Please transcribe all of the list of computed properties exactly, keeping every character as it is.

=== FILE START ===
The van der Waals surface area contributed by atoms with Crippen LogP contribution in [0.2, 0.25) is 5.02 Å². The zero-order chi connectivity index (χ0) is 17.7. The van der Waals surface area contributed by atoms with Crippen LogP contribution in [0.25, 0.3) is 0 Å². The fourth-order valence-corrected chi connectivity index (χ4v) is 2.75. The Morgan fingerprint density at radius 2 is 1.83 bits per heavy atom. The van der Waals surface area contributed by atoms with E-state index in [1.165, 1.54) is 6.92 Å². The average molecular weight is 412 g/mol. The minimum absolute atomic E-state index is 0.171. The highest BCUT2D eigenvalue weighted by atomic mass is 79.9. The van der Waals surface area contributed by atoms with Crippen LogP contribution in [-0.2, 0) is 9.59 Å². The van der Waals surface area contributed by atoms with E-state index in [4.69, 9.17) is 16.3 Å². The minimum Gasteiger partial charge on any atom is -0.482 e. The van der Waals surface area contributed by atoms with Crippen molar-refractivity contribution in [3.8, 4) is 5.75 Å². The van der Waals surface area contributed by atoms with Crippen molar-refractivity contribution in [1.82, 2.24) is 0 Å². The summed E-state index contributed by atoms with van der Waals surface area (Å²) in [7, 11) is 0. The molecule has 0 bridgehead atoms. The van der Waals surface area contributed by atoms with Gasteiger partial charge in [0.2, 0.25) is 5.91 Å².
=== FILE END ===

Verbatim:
The van der Waals surface area contributed by atoms with Crippen LogP contribution in [0.2, 0.25) is 5.02 Å². The zero-order chi connectivity index (χ0) is 17.7. The van der Waals surface area contributed by atoms with Crippen LogP contribution in [0.25, 0.3) is 0 Å². The fourth-order valence-corrected chi connectivity index (χ4v) is 2.75. The Morgan fingerprint density at radius 2 is 1.83 bits per heavy atom. The van der Waals surface area contributed by atoms with E-state index in [1.165, 1.54) is 6.92 Å². The average molecular weight is 412 g/mol. The minimum absolute atomic E-state index is 0.171. The highest BCUT2D eigenvalue weighted by atomic mass is 79.9. The van der Waals surface area contributed by atoms with Crippen LogP contribution in [-0.2, 0) is 9.59 Å². The van der Waals surface area contributed by atoms with E-state index in [4.69, 9.17) is 16.3 Å². The minimum Gasteiger partial charge on any atom is -0.482 e. The van der Waals surface area contributed by atoms with Crippen molar-refractivity contribution in [3.8, 4) is 5.75 Å². The van der Waals surface area contributed by atoms with Crippen molar-refractivity contribution in [1.82, 2.24) is 0 Å². The summed E-state index contributed by atoms with van der Waals surface area (Å²) in [7, 11) is 0. The molecule has 0 bridgehead atoms. The van der Waals surface area contributed by atoms with Gasteiger partial charge in [0.2, 0.25) is 5.91 Å².